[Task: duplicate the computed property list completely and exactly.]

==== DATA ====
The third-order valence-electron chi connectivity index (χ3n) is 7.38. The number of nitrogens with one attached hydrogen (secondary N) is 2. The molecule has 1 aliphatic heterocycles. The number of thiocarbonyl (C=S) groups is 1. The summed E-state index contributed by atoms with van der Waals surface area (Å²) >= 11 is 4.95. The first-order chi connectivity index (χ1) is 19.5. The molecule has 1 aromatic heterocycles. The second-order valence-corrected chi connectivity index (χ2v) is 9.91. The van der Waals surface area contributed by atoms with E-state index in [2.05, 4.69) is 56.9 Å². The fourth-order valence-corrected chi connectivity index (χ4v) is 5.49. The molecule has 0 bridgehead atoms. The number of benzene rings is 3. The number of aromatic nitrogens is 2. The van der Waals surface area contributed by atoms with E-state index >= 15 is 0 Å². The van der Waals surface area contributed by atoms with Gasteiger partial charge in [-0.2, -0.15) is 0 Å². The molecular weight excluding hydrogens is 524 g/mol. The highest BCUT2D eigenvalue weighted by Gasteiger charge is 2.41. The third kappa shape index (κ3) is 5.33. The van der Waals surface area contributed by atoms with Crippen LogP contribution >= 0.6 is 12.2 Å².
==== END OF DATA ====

The third-order valence-electron chi connectivity index (χ3n) is 7.38. The number of nitrogens with one attached hydrogen (secondary N) is 2. The molecule has 1 aliphatic heterocycles. The number of thiocarbonyl (C=S) groups is 1. The summed E-state index contributed by atoms with van der Waals surface area (Å²) >= 11 is 4.95. The first-order chi connectivity index (χ1) is 19.5. The molecule has 1 aromatic heterocycles. The second-order valence-corrected chi connectivity index (χ2v) is 9.91. The van der Waals surface area contributed by atoms with E-state index in [2.05, 4.69) is 56.9 Å². The fourth-order valence-corrected chi connectivity index (χ4v) is 5.49. The molecule has 0 bridgehead atoms. The number of benzene rings is 3. The number of aromatic nitrogens is 2. The van der Waals surface area contributed by atoms with E-state index >= 15 is 0 Å². The van der Waals surface area contributed by atoms with Gasteiger partial charge in [-0.2, -0.15) is 0 Å². The molecular weight excluding hydrogens is 524 g/mol. The highest BCUT2D eigenvalue weighted by Gasteiger charge is 2.41. The third kappa shape index (κ3) is 5.33. The van der Waals surface area contributed by atoms with Crippen LogP contribution >= 0.6 is 12.2 Å².